Bowdoin College Museum of Art

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Flute or "Phrygian Aulos"

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Unknown Artist


Flute or "Phrygian Aulos"

Creation Date

1st - 2nd century C.E.

Medium & Support



12 7/8 in. x 1 1/8 in. (32.7 cm. x 2.86 cm.)

Credit Line

Gift of Edward Perry Warren, Esq., Honorary Degree, 1926

Accession Number



Public Domain

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Although commonly translated as “flute,”the aulos was played more like a modern oboe, probably with a double reed fitted in the rounded mouthpiece one end of the instrument.  This flute was made of eight hollow tubes carved from small pieces of ivory that were fitted together using a collar and sleeve technique.  The assembled instrument was fashioned with eight holes on the top for the musician’s fingers and two holes on the bottom for the thumbs.  The curved shape of this instrument with its flaring bell corresponds to variant of the aulos known as the elymos or “Phrygian aulos” that became popular in Roman period.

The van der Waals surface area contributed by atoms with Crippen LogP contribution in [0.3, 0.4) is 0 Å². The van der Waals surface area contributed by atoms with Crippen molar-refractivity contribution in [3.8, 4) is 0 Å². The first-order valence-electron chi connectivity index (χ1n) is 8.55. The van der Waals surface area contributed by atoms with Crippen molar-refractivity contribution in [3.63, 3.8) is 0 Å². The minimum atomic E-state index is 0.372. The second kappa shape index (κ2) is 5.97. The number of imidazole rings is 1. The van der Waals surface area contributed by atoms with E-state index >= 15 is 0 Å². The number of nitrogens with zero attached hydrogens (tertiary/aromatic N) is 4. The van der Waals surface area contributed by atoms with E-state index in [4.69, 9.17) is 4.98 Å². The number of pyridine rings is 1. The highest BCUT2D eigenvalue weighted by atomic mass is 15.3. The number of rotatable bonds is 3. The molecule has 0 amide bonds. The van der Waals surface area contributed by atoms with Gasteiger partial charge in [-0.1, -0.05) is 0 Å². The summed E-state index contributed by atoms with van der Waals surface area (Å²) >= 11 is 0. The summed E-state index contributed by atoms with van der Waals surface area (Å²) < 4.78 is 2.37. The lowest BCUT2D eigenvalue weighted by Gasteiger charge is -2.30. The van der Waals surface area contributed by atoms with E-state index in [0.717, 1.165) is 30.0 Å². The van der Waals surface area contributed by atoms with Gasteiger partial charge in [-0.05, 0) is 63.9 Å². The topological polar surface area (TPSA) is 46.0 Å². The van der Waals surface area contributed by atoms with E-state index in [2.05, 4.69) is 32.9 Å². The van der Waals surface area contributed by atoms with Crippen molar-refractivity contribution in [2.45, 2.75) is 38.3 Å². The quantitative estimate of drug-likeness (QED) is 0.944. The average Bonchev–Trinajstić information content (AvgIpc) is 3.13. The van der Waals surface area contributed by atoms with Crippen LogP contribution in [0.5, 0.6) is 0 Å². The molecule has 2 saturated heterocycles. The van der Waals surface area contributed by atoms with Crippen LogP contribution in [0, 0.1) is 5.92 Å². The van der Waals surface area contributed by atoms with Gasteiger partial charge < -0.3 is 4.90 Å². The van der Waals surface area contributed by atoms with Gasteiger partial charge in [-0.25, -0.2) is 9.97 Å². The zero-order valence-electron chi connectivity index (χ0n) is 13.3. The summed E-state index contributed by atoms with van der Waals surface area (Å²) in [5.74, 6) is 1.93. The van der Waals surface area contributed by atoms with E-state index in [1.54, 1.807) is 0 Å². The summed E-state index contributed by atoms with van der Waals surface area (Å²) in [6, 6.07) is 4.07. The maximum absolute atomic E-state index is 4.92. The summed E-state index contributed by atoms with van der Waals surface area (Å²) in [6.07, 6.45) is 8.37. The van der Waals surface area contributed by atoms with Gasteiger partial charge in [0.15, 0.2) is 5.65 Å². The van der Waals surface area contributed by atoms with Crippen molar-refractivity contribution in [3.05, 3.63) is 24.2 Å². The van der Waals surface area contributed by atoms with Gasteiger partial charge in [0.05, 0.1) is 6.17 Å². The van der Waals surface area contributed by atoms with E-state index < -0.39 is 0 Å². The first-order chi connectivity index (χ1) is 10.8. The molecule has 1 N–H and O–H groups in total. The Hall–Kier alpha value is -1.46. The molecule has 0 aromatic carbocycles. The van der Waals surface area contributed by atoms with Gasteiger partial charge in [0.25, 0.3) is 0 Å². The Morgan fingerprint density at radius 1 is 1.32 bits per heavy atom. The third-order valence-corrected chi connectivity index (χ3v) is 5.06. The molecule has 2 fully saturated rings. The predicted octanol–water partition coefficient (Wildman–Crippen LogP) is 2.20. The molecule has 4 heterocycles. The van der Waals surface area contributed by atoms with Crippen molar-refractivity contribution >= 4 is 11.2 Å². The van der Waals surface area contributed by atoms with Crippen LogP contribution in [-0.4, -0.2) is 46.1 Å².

Portfolios: Collections: Sculpture - Ancient   FEAT|Ancient Art   Collections: Sculpture   FEAT|Public Domain